Who’s afraid of Tim Tebow?


by Michael Freund

This past Sunday I got a first-hand glimpse of one of the hottest phenomena in American pop culture and sports.

The venue was Metlife Stadium in New Jersey, the occasion was the first round of the National Football League playoffs.

Just prior to the start of the game between the New York Giants and the Atlanta Falcons, after the Giants had come onto the field, eight of their players headed toward the end zone, where they did something entirely unexpected.

These hulking and intimidating behemoths, who make their living by strapping on layers of protective body gear and pummelling their opponents, each knelt down on one knee, bowed their heads, and offered a silent prayer.

This act has come to be known as “Tebowing,” after Tim Tebow, the quarterback of the Denver Broncos, whose signature prayerful genuflections have become a popular and internet sensation.

Tebow, who has led his team to some stunning comeback victories, including this past weekend when he tossed an 80-yard touchdown pass in overtime to defeat the vaunted Pittsburgh Steelers, is an unabashed fan of his Christian faith. He talks about it in interviews and does not shy away from publicly thanking God for his team’s success.

A growing number of athletes have begun to follow suit, offering thanks to the Creator for their triumphs on the field as well.

WATCHING THE Giants kneel filled me with a sense of awe. What humility! Surrounded by 80,000 screaming admirers, with millions more watching on television, these grandees of the gridiron had no qualms about engaging in a public act of such profound self-effacement.

Like anyone about to undertake a monumental and daunting task, they sought solace in spirituality, acknowledging that we humans ultimately owe everything to the Head Coach in heaven.

At a time when society so badly lacks positive role models, it is refreshing to see some of America’s top athletes setting such an excellent example for the countless number of kids who look up to them.

Indeed, as Jews, we should welcome and encourage this development because it can only help to restore a healthy sense of perspective, one that can serve to counterbalance the West’s increasingly materialistic mores.

But not everyone, it seems, shares this point of view.

Last month, the New York Jewish Week ran a vile and hateful column by one Rabbi Joshua Hammerman entitled “My problem with Tim Tebow.”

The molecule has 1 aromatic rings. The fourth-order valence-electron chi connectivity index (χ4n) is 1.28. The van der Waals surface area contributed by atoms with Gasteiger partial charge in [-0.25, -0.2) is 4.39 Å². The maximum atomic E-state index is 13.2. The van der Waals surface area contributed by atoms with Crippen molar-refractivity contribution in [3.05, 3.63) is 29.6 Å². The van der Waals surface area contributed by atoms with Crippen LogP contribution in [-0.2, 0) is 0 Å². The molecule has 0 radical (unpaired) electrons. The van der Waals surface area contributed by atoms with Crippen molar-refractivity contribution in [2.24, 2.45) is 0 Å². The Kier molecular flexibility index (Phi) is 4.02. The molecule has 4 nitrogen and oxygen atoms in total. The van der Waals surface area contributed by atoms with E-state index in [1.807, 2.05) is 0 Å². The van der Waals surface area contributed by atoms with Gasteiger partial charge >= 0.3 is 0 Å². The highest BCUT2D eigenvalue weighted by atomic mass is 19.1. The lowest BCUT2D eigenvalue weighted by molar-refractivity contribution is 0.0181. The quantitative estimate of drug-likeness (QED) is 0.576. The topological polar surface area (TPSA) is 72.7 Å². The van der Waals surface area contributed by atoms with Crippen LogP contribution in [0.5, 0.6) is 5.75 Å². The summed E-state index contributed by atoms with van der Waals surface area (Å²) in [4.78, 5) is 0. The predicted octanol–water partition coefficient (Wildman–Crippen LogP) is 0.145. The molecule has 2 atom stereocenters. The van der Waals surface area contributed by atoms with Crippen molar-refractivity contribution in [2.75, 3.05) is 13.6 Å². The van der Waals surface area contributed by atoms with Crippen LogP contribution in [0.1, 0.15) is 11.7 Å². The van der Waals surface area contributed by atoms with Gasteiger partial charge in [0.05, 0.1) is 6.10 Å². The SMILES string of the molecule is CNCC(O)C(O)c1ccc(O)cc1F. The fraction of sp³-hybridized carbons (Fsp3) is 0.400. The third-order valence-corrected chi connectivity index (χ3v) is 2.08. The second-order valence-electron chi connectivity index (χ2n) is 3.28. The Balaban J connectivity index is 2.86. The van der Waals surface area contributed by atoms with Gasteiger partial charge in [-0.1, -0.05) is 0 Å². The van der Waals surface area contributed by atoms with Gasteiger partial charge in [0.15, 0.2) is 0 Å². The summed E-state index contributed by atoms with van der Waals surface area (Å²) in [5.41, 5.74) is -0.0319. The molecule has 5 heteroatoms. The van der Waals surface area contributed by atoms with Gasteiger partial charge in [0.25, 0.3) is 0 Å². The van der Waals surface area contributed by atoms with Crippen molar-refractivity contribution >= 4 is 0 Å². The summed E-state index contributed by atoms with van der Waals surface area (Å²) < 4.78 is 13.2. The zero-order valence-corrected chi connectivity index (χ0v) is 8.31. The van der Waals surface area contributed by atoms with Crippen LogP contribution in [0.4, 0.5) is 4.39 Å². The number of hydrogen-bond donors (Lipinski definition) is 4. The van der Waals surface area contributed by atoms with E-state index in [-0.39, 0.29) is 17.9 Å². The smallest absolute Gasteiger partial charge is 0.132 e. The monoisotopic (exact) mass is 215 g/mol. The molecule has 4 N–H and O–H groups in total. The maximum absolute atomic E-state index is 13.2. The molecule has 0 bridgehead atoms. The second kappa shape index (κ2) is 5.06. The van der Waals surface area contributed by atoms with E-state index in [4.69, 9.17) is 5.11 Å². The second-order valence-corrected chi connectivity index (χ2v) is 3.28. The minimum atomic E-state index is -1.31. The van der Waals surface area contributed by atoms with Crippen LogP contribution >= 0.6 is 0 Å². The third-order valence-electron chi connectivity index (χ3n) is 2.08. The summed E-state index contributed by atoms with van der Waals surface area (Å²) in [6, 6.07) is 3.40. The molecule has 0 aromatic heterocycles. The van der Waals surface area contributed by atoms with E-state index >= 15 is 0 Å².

Hammerman had the gall to claim that should Tebow lead his team to the championship, it could incite people to torch mosques and attack gays.

Yes, you read that correctly.

“If Tebow wins the Super Bowl, against all odds,” he wrote, “it will buoy his faithful, and emboldened faithful can do insane things, like burning mosques, bashing gays and indiscriminately banishing immigrants. While America has become more inclusive since Jerry Falwell’s first political forays, a Tebow triumph could set those efforts back considerably.”

Huh? Is this guy serious?

After Hammerman’s screed provoked widespread outrage, the Jewish Week was quick to take his article off its website and offer an apology, stating that his column “was more inciting than insightful, and we erred in posting it, which we deeply regret.”

To his credit, Hammerman also said he was sorry, acknowledging that what he wrote was “clumsy and inappropriate, calling to mind the kind of intolerance and extremism my article was intended to disparage.”

You can say that again.

But the imbroglio does highlight an important and troubling truth: many Jews just are not comfortable with public displays of religion.

They look askance at those who invoke the Divine, as though there is something inappropriate or unseemly in doing so. For many Jews, it is legitimate to demonstrate loudly on behalf of animal rights, global warming or to be an assertive atheist who insists that we are all descended from apes.

But if you get down on one knee and thank the good Lord for your achievements, well, that is somehow out of bounds.

The fact that Tebow is a Christian driven by evangelical fervor only seems to add further fuel to the fire in the eyes of his Jewish critics.

But this is as wrong-headed as it is small-minded, and it says far more about his detractors than it does about him.

Personally, I am neither threatened nor intimidated when Christians such as Tebow flaunt their faith in public, whether on or off the football field.

As an observant Jew, I am confident enough in my own belief system not to feel jeopardized or vulnerable.

I am comfortable wearing a yarmulke at all times and putting on tefillin in a busy airport. Neither I nor anyone else should be made to feel that their expressions of faith ought to be kept from public view.

Those Jews who share Hammerman’s sentiments and identify with his discomfort are merely giving voice to their own insecurity, spiritual and otherwise. Rather than hurling insults at others, they should look within and ponder why someone else’s devotion could possibly irk them as much as it does.

So while I am most certainly not a Denver Broncos fan, I do believe it is time that we all catch a case of Tebow fever and give God His rightful due.

After all, saying thanks to a Higher Power can only elevate us to new heights and enrich our lives.

Even in the end zone.

This article first appeared in the Jerusalem Post.

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One Christian's Perspective